What is compounding? In a nutshell it’s personalized pharmaceutical solutions for a patient’s particular medication needs. Some patients need drugs that can’t be fulfilled with cookie-cutter, off-the-shelf, manufactured medicines. That’s where compounding comes in. The compounding of prescribed, custom solutions by licensed and experienced pharmacists helps these patients find personal resolutions to their unique needs.
Some of these individual requirements may be a medication that doesn’t have an ingredient to which a patient is allergic. Or a patient may want or need a different type of dosage or strength.
More Reasons for Compounding:
- Compounding can come into play when the medication a patient needs is no longer manufactured or is hard to come by.
- The patient is allergic to dyes, binders or preservatives found in the medicine.
- A pharmacist can put several medications together in one in order to grow compliance.
- A patient needs a specific dosage not found in the manufactured medicine, such as a drug for an infant.
- The patient can’t ingest the commercially available form of the medicine and needs it compounded into a medication he or she can take more easily.
Compounding is regulated by individual State Boards of Pharmacy. The standards of the United States Pharmacopeia (USP) also are incorporated into compounding practice, and the Pharmacy Compounding Accreditation Board (PCAB) has created nationwide standards that accredit compounding pharmacies.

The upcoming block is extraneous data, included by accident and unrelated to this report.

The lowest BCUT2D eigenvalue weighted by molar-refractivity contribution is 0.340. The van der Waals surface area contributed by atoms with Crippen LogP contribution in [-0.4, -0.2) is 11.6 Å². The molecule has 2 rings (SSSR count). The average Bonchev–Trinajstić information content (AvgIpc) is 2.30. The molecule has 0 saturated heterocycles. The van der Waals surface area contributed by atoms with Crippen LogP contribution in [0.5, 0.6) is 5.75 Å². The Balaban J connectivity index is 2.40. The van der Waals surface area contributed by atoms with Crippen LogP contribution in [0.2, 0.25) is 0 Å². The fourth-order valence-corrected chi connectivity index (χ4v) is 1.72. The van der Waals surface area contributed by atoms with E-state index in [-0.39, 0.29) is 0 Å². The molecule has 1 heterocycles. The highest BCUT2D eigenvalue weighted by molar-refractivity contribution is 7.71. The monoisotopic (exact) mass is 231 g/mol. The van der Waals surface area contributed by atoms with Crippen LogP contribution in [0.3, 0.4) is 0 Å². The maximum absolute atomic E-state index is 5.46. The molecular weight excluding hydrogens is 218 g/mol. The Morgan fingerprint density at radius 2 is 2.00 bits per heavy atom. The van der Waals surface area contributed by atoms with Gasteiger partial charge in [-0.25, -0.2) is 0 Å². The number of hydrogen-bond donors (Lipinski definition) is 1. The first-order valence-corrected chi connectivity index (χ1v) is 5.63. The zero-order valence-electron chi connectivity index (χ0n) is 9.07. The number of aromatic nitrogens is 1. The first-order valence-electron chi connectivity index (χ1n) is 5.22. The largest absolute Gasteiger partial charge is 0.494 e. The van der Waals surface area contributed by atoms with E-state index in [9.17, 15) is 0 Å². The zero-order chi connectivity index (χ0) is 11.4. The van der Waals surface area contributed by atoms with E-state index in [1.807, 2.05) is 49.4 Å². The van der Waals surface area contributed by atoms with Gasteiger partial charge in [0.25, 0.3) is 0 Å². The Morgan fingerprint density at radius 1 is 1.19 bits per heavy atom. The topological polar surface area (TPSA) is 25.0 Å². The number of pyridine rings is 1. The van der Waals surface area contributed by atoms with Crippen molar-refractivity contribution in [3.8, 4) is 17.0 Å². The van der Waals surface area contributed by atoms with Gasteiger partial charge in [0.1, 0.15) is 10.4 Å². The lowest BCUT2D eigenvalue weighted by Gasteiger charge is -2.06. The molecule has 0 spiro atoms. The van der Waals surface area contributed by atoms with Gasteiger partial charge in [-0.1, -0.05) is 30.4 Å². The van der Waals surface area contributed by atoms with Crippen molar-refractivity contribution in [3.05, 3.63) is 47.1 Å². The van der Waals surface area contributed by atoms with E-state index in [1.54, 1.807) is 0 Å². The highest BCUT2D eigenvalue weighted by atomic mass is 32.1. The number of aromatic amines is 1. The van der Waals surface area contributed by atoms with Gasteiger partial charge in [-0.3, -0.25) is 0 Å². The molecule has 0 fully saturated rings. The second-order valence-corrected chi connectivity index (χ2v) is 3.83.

Compounding Facts (from the International Academy of Compounding Pharmacists):
- Compounding makes up about 1-3 percent of the prescription market in the United States, a $300 billion market overall.
- More than 75 percent of independent pharmacists surveyed said that they compound pharmaceuticals for patients while almost all hospitals compound medications, as well.
- All nuclear pharmacies compound, as do almost all home-health specialty pharmacies.
Some compounding resources for pharmacists:
- Professional Compounding Centers of America
- Dalhousie University College of Pharmacy’s Compounding Drug Information Resources Page
- The United States Pharmaceutical Convention’s Compounding Standards and Resources
If you’re a pharmacist or pharmacy technician looking for new opportunities, don’t hesitate to send your resume/CV to a recruiter at Rx relief®. We’d be happy to discuss our many open pharmacy positions with you. Contact us today.